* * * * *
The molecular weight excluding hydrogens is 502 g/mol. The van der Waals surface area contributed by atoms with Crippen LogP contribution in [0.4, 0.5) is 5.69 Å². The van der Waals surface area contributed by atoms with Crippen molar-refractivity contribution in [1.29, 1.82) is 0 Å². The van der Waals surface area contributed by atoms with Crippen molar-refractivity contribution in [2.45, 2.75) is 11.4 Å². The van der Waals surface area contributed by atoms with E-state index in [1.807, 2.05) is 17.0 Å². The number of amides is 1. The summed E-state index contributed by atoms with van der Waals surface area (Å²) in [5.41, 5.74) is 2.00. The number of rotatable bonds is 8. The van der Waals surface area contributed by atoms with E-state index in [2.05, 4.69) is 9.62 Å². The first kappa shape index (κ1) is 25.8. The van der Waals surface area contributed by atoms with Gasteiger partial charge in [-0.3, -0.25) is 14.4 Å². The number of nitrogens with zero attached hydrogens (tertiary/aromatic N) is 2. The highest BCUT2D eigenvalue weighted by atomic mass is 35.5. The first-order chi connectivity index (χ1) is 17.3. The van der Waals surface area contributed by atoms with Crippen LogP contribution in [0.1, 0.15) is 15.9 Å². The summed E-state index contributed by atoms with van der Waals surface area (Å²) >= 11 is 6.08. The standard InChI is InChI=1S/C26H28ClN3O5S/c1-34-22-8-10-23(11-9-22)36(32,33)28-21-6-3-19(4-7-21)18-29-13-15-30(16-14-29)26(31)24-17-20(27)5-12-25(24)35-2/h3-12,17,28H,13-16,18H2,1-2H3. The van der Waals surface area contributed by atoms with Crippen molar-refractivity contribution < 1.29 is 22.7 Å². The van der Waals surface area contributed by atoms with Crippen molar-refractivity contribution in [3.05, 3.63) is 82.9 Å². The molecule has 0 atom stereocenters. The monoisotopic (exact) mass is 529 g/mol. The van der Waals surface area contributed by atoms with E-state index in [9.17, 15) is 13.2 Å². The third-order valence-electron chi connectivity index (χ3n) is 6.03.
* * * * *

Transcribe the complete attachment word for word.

The molecular weight excluding hydrogens is 502 g/mol. The van der Waals surface area contributed by atoms with Crippen LogP contribution in [0.4, 0.5) is 5.69 Å². The van der Waals surface area contributed by atoms with Crippen molar-refractivity contribution in [1.29, 1.82) is 0 Å². The van der Waals surface area contributed by atoms with Crippen molar-refractivity contribution in [2.45, 2.75) is 11.4 Å². The van der Waals surface area contributed by atoms with E-state index in [1.807, 2.05) is 17.0 Å². The number of amides is 1. The summed E-state index contributed by atoms with van der Waals surface area (Å²) in [5.41, 5.74) is 2.00. The number of rotatable bonds is 8. The van der Waals surface area contributed by atoms with E-state index in [2.05, 4.69) is 9.62 Å². The first kappa shape index (κ1) is 25.8. The van der Waals surface area contributed by atoms with Gasteiger partial charge in [-0.3, -0.25) is 14.4 Å². The number of nitrogens with zero attached hydrogens (tertiary/aromatic N) is 2. The highest BCUT2D eigenvalue weighted by atomic mass is 35.5. The first-order chi connectivity index (χ1) is 17.3. The van der Waals surface area contributed by atoms with Crippen LogP contribution in [0.1, 0.15) is 15.9 Å². The summed E-state index contributed by atoms with van der Waals surface area (Å²) >= 11 is 6.08. The standard InChI is InChI=1S/C26H28ClN3O5S/c1-34-22-8-10-23(11-9-22)36(32,33)28-21-6-3-19(4-7-21)18-29-13-15-30(16-14-29)26(31)24-17-20(27)5-12-25(24)35-2/h3-12,17,28H,13-16,18H2,1-2H3. The van der Waals surface area contributed by atoms with Crippen molar-refractivity contribution < 1.29 is 22.7 Å². The van der Waals surface area contributed by atoms with Crippen molar-refractivity contribution in [3.05, 3.63) is 82.9 Å². The molecule has 0 atom stereocenters. The monoisotopic (exact) mass is 529 g/mol. The van der Waals surface area contributed by atoms with E-state index in [9.17, 15) is 13.2 Å². The third-order valence-electron chi connectivity index (χ3n) is 6.03.